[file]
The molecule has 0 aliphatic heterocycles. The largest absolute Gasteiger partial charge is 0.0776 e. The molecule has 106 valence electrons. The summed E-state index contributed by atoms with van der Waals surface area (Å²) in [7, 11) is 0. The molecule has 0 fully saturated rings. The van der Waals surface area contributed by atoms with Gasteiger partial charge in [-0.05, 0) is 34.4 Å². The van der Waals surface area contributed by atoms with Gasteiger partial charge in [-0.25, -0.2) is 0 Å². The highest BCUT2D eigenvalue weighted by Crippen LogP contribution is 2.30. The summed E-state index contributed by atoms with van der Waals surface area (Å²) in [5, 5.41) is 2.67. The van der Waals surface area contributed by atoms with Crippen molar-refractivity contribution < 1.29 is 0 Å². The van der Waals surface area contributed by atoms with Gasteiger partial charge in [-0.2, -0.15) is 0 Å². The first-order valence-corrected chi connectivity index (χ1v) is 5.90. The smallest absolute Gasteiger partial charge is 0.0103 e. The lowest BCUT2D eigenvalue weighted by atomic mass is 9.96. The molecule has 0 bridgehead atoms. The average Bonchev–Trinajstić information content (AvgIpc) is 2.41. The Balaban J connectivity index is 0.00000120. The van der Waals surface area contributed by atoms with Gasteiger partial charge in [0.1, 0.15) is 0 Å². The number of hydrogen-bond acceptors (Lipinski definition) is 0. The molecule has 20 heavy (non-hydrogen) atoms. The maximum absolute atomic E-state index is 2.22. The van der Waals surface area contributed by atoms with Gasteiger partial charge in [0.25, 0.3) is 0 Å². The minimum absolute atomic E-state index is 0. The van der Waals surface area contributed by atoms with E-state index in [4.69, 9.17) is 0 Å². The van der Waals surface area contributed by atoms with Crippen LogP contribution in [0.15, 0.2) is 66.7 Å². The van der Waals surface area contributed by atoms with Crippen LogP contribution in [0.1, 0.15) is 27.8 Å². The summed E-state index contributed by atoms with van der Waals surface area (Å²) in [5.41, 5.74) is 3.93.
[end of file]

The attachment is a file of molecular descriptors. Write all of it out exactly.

The molecule has 0 aliphatic heterocycles. The largest absolute Gasteiger partial charge is 0.0776 e. The molecule has 106 valence electrons. The summed E-state index contributed by atoms with van der Waals surface area (Å²) in [7, 11) is 0. The molecule has 0 fully saturated rings. The van der Waals surface area contributed by atoms with Gasteiger partial charge in [-0.05, 0) is 34.4 Å². The van der Waals surface area contributed by atoms with Gasteiger partial charge in [-0.25, -0.2) is 0 Å². The highest BCUT2D eigenvalue weighted by Crippen LogP contribution is 2.30. The summed E-state index contributed by atoms with van der Waals surface area (Å²) in [5, 5.41) is 2.67. The van der Waals surface area contributed by atoms with Crippen molar-refractivity contribution < 1.29 is 0 Å². The van der Waals surface area contributed by atoms with Gasteiger partial charge in [-0.2, -0.15) is 0 Å². The first-order valence-corrected chi connectivity index (χ1v) is 5.90. The smallest absolute Gasteiger partial charge is 0.0103 e. The lowest BCUT2D eigenvalue weighted by atomic mass is 9.96. The molecule has 0 bridgehead atoms. The average Bonchev–Trinajstić information content (AvgIpc) is 2.41. The Balaban J connectivity index is 0.00000120. The van der Waals surface area contributed by atoms with Gasteiger partial charge in [0.1, 0.15) is 0 Å². The number of hydrogen-bond acceptors (Lipinski definition) is 0. The molecule has 20 heavy (non-hydrogen) atoms. The maximum absolute atomic E-state index is 2.22. The van der Waals surface area contributed by atoms with Gasteiger partial charge in [0.25, 0.3) is 0 Å². The minimum absolute atomic E-state index is 0. The van der Waals surface area contributed by atoms with E-state index in [4.69, 9.17) is 0 Å². The van der Waals surface area contributed by atoms with Crippen LogP contribution in [0.15, 0.2) is 66.7 Å². The van der Waals surface area contributed by atoms with Crippen LogP contribution in [0.1, 0.15) is 27.8 Å². The summed E-state index contributed by atoms with van der Waals surface area (Å²) in [5.41, 5.74) is 3.93.